Maine business owner facing federal PPP fraud charges also has history of wage violations

Published: Apr. 14, 2022 at 6:29 PM EDT
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SKOWHEGAN, Maine (WMTW) - A Maine businessman facing federal charges in connection with alleged Paycheck Protection Program fraud also has a history of wage violations.

According to the Maine Department of Labor, two businesses run by Nathan Reardon were cited for failing to pay workers in a timely fashion on several occasions over the last two years.

Bankruptcy documents also show those workers aren’t the only people Reardon may have owed money to.

The website states, “Mr. Reardon is an active advocate for business excellence, service and safety in all aspects of his businesses and business practices.”

The site lists a portfolio of more than 60 entities including property management companies, restaurants and automotive businesses.

Several of those businesses list addresses of the former Sears location at the Bangor Mall. The space was recently condemned due to a lack of heat and sprinkler coverage. The notice, according to Bangor code enforcement, has not been appealed; however, a permit could be applied for to address the issues raised.

Reardon’s federal trial on alleged Paycheck Protection Program fraud charges is set to begin June 7.

Federal prosecutors accuse Reardon of obtaining a nearly $60,000 loan in the early stages of the pandemic, funds intended for business and payroll expenses, but using much of the money for personal expenses.

Reardon has pleaded not guilty. His attorney, Hunter Tzovarras, offered no comment.

According to data from the Maine Department of Labor, two businesses run by Reardon have been cited for 698 wage violations over the last two years through Global Disruptive Technologies and Taco Shack restaurants.

Florida LLC filings show Global Disruptive Technologies is currently not doing business.

Taco Shack remains registered with the Maine Secretary of State’s office but no locations are operating.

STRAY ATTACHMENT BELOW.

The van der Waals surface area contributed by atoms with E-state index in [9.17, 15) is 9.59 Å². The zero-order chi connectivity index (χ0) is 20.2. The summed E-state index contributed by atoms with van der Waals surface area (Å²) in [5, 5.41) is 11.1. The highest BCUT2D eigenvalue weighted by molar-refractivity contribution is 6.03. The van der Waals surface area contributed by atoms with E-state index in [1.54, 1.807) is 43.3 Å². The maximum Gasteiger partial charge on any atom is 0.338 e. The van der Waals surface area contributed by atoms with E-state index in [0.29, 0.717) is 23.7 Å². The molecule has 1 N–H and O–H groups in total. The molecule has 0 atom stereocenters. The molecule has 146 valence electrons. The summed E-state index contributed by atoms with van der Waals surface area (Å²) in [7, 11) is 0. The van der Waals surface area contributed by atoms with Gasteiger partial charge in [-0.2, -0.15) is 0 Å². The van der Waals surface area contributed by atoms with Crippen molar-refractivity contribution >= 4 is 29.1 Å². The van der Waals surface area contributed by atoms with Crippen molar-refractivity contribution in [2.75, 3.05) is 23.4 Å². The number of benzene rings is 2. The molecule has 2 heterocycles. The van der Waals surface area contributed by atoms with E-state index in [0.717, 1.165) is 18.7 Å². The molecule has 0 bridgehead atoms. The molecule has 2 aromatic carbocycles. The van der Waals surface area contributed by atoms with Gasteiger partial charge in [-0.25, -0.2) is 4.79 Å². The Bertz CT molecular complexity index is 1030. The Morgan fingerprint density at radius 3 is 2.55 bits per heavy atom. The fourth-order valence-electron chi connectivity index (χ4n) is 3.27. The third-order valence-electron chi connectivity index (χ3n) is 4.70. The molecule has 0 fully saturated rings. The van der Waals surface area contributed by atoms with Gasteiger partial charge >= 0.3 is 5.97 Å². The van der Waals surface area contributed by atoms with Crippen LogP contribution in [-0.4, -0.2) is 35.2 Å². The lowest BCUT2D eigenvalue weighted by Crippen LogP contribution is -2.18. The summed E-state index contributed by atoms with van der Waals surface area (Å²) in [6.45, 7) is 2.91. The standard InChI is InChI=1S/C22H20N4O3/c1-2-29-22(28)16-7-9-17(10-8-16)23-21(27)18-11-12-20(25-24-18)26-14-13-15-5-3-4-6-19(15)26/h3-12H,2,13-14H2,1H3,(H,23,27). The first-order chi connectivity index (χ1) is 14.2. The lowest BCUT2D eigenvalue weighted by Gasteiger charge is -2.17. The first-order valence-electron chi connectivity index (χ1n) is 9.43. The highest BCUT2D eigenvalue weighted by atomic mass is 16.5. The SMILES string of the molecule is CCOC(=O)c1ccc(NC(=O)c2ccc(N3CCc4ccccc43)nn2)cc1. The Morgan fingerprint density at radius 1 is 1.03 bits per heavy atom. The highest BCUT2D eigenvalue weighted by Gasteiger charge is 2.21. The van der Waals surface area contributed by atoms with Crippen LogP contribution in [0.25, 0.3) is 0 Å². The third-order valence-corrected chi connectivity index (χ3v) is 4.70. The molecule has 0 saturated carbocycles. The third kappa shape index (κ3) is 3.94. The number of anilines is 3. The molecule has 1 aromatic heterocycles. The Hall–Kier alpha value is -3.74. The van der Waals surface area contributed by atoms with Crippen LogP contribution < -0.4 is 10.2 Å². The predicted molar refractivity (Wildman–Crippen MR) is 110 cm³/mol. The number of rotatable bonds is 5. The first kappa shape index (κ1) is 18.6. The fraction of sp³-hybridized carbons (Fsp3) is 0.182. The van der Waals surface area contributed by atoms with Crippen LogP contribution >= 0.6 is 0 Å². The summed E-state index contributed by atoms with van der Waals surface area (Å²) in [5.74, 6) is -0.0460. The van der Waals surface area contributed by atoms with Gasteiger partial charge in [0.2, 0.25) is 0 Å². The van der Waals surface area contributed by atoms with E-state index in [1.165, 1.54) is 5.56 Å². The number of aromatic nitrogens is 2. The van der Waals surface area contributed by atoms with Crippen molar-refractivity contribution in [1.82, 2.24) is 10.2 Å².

State records show those businesses failed to issue multiple paychecks and, when asked by the Department of Labor, failed to provide all payroll records, as required by law.

The total cost of assessed penalties is $104,175, according to Maine Department of Labor data. The businesses owe a combined $45,797.80 back wages. According to the recent agency datasets, nothing has been repaid.

The decisions on these violations, the agency said, are final.

8 Investigates reached out to Reardon numerous times but received no comment.

The DOL says attempts to appeal violations for Global Disruptive Technologies in 2021 were abandoned and for Taco Shack they were dismissed.

In 2022, violations were not appealed, according to the agency.

Beyond the citations, Maine’s Department of Labor has not indicated they intend to take disciplinary action against Reardon’s businesses.

The Department of Labor told 8 Investigates they cannot comment on specific cases.

“The Maine Dept. of Labor does have the authority to issue cease operations orders when employers do not comply with labor laws. This is a powerful tool the Department uses in the most egregious of circumstances after a thorough investigation,” agency spokesperson Jessica Picard said.

In 2020, the Department of Labor ordered a Sanford career center, which state documents show owed more than $34,000 in back wages, to cease operations. The agency took similar action again last year against an Augusta call center which, records state, owed $170,000 in back wages. Those are the only times the agency has ever forced a business to suspend operations.

Court records show Reardon claiming dozens of previous employees and contractors have been owed hundreds.

A 2021 bankruptcy filing in Maine listed liabilities of $384,499.47 and estimated debts to between 100 and 199 creditors. The filing also stated Reardon twice previously filed for bankruptcy in Florida in 2014 and 2017. Both of those were ultimately resolved.

The Maine filing lists dozens of people owed “wages, salaries and commissions.” The Maine bankruptcy case was ultimately dismissed with Reardon’s consent.

8 Investigates asked Maine’s Department of Labor about workers owed money.

The agency told 8 Investigates they stay in touch with people who’ve filed complaints resulting in violations and advise next steps if they don’t receive back wages owed.

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